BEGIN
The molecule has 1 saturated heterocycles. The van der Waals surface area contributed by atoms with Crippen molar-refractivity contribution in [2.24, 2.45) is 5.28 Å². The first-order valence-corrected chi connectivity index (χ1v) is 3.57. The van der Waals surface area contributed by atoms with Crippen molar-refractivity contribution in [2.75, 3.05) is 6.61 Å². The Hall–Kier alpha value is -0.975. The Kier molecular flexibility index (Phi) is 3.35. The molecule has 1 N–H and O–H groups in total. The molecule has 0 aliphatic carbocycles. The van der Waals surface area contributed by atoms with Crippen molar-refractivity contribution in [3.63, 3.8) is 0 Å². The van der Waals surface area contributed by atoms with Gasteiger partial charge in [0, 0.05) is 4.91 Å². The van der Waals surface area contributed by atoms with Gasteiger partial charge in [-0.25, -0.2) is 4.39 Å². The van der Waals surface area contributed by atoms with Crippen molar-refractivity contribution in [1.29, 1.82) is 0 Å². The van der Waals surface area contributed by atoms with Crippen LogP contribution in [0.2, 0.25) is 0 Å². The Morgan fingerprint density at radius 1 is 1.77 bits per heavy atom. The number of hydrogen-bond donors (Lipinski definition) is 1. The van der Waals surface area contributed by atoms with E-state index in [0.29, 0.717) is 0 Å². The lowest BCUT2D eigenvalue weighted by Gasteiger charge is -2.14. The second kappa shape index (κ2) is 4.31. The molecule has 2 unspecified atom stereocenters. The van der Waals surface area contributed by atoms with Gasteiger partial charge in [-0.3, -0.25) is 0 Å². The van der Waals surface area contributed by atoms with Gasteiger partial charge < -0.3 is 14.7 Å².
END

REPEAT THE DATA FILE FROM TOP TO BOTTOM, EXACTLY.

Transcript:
The molecule has 1 saturated heterocycles. The van der Waals surface area contributed by atoms with Crippen molar-refractivity contribution in [2.24, 2.45) is 5.28 Å². The first-order valence-corrected chi connectivity index (χ1v) is 3.57. The van der Waals surface area contributed by atoms with Crippen molar-refractivity contribution in [2.75, 3.05) is 6.61 Å². The Hall–Kier alpha value is -0.975. The Kier molecular flexibility index (Phi) is 3.35. The molecule has 1 N–H and O–H groups in total. The molecule has 0 aliphatic carbocycles. The van der Waals surface area contributed by atoms with Crippen molar-refractivity contribution in [3.63, 3.8) is 0 Å². The van der Waals surface area contributed by atoms with Gasteiger partial charge in [0, 0.05) is 4.91 Å². The van der Waals surface area contributed by atoms with Gasteiger partial charge in [-0.25, -0.2) is 4.39 Å². The van der Waals surface area contributed by atoms with Crippen molar-refractivity contribution in [1.29, 1.82) is 0 Å². The van der Waals surface area contributed by atoms with Crippen LogP contribution in [0.2, 0.25) is 0 Å². The Morgan fingerprint density at radius 1 is 1.77 bits per heavy atom. The number of hydrogen-bond donors (Lipinski definition) is 1. The van der Waals surface area contributed by atoms with E-state index in [0.29, 0.717) is 0 Å². The lowest BCUT2D eigenvalue weighted by Gasteiger charge is -2.14. The second kappa shape index (κ2) is 4.31. The molecule has 2 unspecified atom stereocenters. The van der Waals surface area contributed by atoms with Gasteiger partial charge in [-0.3, -0.25) is 0 Å². The van der Waals surface area contributed by atoms with Gasteiger partial charge < -0.3 is 14.7 Å².